Wednesday, April 23, 2014

Bringing a fire extinguisher to a flood

A few days ago,  a friend sent me a 297-word graduation speech by economics Nobel laureate Thomas Sargent, delivered in 2007, that's been making the rounds. The speech consists of twelve precepts, delivered with economists' economy, that have been hailed as a distillation of "everything you need to know about economics," as Ezra Klein -- too fond of such sweeping overstatement since launching Vox -- put it.

The piece rubbed me the wrong way, not because its precepts are not true, but because their uber-message seems out of step with our slow-growth, post-meltdown, austerity-hog-tied economy. The upshot, as Josh Barro summarizes it this morning, is that there's no free lunch. The two bullet points that bugged me in particular  were these:
4. Everyone responds to incentives, including people you want to help. That
is why social safety nets don't always end up working as intended.

5. There are tradeoffs between equality and efficiency.
To take the second first: sure. But as we've learned in the last few years, there's also tradeoffs between inequality and efficiency. When the top 1% grab 95% of the fruits of growth, they tend to 1) use their outsized capital unproductively, increasing their rents, 2) hollow out their customer base, and 3) extend their control over the political system, eroding checks on their own power and ensuring their further corruption.

As for the unintended consequences and poor design of safety net spending: these also occur. Housing projects may concentrate poverty; poorly designed welfare programs may create the wrong incentives. But these pitfalls are not an excuse not to try to alleviate poverty -- as Republicans use them in the U.S. We don't want the safety net to be a hammock  -- but in the U.S., that's like worrying that we may drive our cholesterol too low. Our safety net is so much skimpier than that of our peer nations, and our poverty so much more widespread and intractable, that our concern should be studying how to replicate peer nations' success rather than breaking new ground in breaking down the support services we have.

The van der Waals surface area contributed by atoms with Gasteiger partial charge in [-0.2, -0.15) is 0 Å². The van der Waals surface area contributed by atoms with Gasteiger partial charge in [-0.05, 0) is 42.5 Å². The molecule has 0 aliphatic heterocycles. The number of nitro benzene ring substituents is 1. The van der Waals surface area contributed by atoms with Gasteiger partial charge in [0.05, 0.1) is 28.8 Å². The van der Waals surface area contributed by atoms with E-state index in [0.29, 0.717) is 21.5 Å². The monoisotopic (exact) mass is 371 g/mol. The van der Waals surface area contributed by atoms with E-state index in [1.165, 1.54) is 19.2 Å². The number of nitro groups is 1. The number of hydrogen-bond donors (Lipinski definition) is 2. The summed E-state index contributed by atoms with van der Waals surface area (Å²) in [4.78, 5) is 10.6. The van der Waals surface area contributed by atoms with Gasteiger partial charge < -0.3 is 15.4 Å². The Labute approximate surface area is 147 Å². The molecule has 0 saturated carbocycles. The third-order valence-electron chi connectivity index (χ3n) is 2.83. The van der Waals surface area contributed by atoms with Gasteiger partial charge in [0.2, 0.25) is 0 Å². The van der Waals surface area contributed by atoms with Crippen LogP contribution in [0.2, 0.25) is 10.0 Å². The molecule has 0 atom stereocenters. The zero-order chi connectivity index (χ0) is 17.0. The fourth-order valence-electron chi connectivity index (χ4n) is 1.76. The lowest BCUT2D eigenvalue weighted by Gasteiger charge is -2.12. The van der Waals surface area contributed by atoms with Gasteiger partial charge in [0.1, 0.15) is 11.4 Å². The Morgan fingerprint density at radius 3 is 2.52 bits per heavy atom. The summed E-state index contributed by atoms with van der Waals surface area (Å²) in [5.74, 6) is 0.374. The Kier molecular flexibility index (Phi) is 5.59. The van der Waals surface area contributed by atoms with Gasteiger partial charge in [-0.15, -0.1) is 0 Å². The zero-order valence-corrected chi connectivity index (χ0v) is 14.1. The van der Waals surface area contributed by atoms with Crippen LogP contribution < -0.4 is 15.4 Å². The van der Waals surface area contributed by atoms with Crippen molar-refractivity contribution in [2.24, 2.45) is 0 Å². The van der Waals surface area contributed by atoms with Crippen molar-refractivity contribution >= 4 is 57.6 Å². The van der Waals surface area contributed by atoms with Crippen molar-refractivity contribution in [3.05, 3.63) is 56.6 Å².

In short, to pull this speech off the shelf in the United States today is to grab the fire extinguisher in response to a basement flood.  Barro did a better job than I capturing the macro-inaptness of this lesson set just now:
In fairness to Mr. Sargent, there was no demand gap in 2007, when he gave his talk. But as the crash that soon followed showed, a special case can quickly go from a footnote to the most important issue in economics — and remain the most important issue for a large number of years.

You can boil most of Mr. Sargent’s advice down to “There’s no such thing as a free lunch.” But for the last six years, a huge demand gap has meant that free lunches are everywhere, and we’ve spent most of that time debating whether to eat them.
The free lunches left on the table in Barro's telling include extending unemployment benefits (this year) and infrastructure spending (since 2011). Read the whole thing.

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